Indepth Arts News: |
"Painting Women: Fragonard to Bouguereau"
2002-11-23 until 2003-04-27
San Diego Museum of Art
San Diego, CA,
USA United States of America
Jean-Honoré Fragonard’s masterwork, A Young Girl Reading (ca. 1776), is the focal point of a special gallery installation that brings together twelve paintings of women from SDMA’s collection, including favorite works by William Bouguereau, Joaquín Sorolla, Henri de Toulouse-Lautrec, and Peter Hurd. On temporary loan from the National Gallery of Art in Washington, D.C., Fragonard’s painting presents an image of bravura brushwork and rich color that embodies the painting aesthetics of his time, particularly in how they were applied to the depiction of women.
Fragonard (1732–1806) was the leading rococo painter of his generation during the second half of the 18th century in France. His exotic landscapes inhabited by frolicking lovers and intimate scenes of everyday life, such as A Young Girl Reading, were highly sought after by his many patrons.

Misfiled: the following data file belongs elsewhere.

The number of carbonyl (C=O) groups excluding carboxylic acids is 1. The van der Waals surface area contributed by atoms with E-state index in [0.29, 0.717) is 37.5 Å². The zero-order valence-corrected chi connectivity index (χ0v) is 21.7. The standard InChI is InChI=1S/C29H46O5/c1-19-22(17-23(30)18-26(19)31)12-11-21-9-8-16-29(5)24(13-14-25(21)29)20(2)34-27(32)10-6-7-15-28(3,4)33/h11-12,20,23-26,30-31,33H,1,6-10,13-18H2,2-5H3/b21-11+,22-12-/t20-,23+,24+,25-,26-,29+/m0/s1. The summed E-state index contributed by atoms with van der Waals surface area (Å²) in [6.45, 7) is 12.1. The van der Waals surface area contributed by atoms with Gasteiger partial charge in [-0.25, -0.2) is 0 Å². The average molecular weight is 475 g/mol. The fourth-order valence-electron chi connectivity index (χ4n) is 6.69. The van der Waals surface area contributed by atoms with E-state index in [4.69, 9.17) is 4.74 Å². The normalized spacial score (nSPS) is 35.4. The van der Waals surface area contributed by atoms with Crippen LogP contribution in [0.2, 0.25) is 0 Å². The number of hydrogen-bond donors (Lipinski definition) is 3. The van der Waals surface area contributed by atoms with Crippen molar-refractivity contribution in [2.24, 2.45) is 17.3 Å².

The roots of Fragonard’s preoccupation with the female figure can be traced back to the very origins of Western art. Indeed, the earliest depictions of a human figure in the history of art, namely Paleolithic representations of so-called fertility goddesses, are of the female form. With classical antiquity, the human form was accepted as a canon of beauty, a tradition that has endured with tenacity in Europe. By the eighteenth century, the conventions of depicting women were so well established—and employed by artists in works ranging from religious imagery to portraiture and even unabashed voyeurism—that painters commonly used the subject, with little regard for its underlying meaning, in their investigations of style and technique. Fragonard’s painting, like those from SDMA’s collection, can thus be regarded as an opportunity to explore the painter’s creative spirit.
Jean-Honoré Fragonard, (French)
A Young Girl Reading, c. 1776
Oil on canvas
National Gallery of Art, Washington, D.C.
Gift of Mrs. Mellon Bruce in memory of her father,
Andrew W. Mellon, 1961:16.1,